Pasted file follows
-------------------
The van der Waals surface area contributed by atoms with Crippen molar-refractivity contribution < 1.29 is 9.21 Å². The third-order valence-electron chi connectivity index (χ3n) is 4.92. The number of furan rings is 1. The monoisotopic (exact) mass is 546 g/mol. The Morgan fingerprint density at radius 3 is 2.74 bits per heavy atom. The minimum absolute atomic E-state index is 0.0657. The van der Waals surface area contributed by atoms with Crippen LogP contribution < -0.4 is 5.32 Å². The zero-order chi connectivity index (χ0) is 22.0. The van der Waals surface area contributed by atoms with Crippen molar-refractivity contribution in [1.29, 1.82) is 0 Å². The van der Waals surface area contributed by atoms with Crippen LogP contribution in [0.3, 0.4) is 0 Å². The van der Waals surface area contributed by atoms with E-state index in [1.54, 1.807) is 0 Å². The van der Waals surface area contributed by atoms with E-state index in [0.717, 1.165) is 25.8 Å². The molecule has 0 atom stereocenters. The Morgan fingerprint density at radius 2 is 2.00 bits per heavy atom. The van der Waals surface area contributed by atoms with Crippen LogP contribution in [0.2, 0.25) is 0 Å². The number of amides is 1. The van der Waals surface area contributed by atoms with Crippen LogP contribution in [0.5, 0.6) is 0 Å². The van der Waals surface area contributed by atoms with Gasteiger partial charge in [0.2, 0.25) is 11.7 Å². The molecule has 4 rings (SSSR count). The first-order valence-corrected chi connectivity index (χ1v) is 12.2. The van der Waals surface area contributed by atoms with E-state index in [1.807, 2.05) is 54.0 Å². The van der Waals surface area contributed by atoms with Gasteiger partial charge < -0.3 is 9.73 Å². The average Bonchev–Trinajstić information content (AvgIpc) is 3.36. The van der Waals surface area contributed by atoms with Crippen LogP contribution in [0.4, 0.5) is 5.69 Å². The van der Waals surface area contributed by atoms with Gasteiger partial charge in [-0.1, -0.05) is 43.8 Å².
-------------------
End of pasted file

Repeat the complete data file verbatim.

The van der Waals surface area contributed by atoms with Crippen molar-refractivity contribution < 1.29 is 9.21 Å². The third-order valence-electron chi connectivity index (χ3n) is 4.92. The number of furan rings is 1. The monoisotopic (exact) mass is 546 g/mol. The Morgan fingerprint density at radius 3 is 2.74 bits per heavy atom. The minimum absolute atomic E-state index is 0.0657. The van der Waals surface area contributed by atoms with Crippen LogP contribution < -0.4 is 5.32 Å². The zero-order chi connectivity index (χ0) is 22.0. The van der Waals surface area contributed by atoms with Crippen molar-refractivity contribution in [1.29, 1.82) is 0 Å². The van der Waals surface area contributed by atoms with Crippen LogP contribution in [0.3, 0.4) is 0 Å². The van der Waals surface area contributed by atoms with E-state index in [1.54, 1.807) is 0 Å². The van der Waals surface area contributed by atoms with E-state index in [0.717, 1.165) is 25.8 Å². The molecule has 0 atom stereocenters. The Morgan fingerprint density at radius 2 is 2.00 bits per heavy atom. The van der Waals surface area contributed by atoms with Crippen LogP contribution in [0.2, 0.25) is 0 Å². The number of amides is 1. The van der Waals surface area contributed by atoms with Crippen LogP contribution in [0.5, 0.6) is 0 Å². The van der Waals surface area contributed by atoms with Gasteiger partial charge in [0.2, 0.25) is 11.7 Å². The molecule has 4 rings (SSSR count). The first-order valence-corrected chi connectivity index (χ1v) is 12.2. The van der Waals surface area contributed by atoms with E-state index in [1.807, 2.05) is 54.0 Å². The van der Waals surface area contributed by atoms with Gasteiger partial charge < -0.3 is 9.73 Å². The average Bonchev–Trinajstić information content (AvgIpc) is 3.36. The van der Waals surface area contributed by atoms with Crippen LogP contribution in [0.4, 0.5) is 5.69 Å². The van der Waals surface area contributed by atoms with Gasteiger partial charge in [-0.1, -0.05) is 43.8 Å².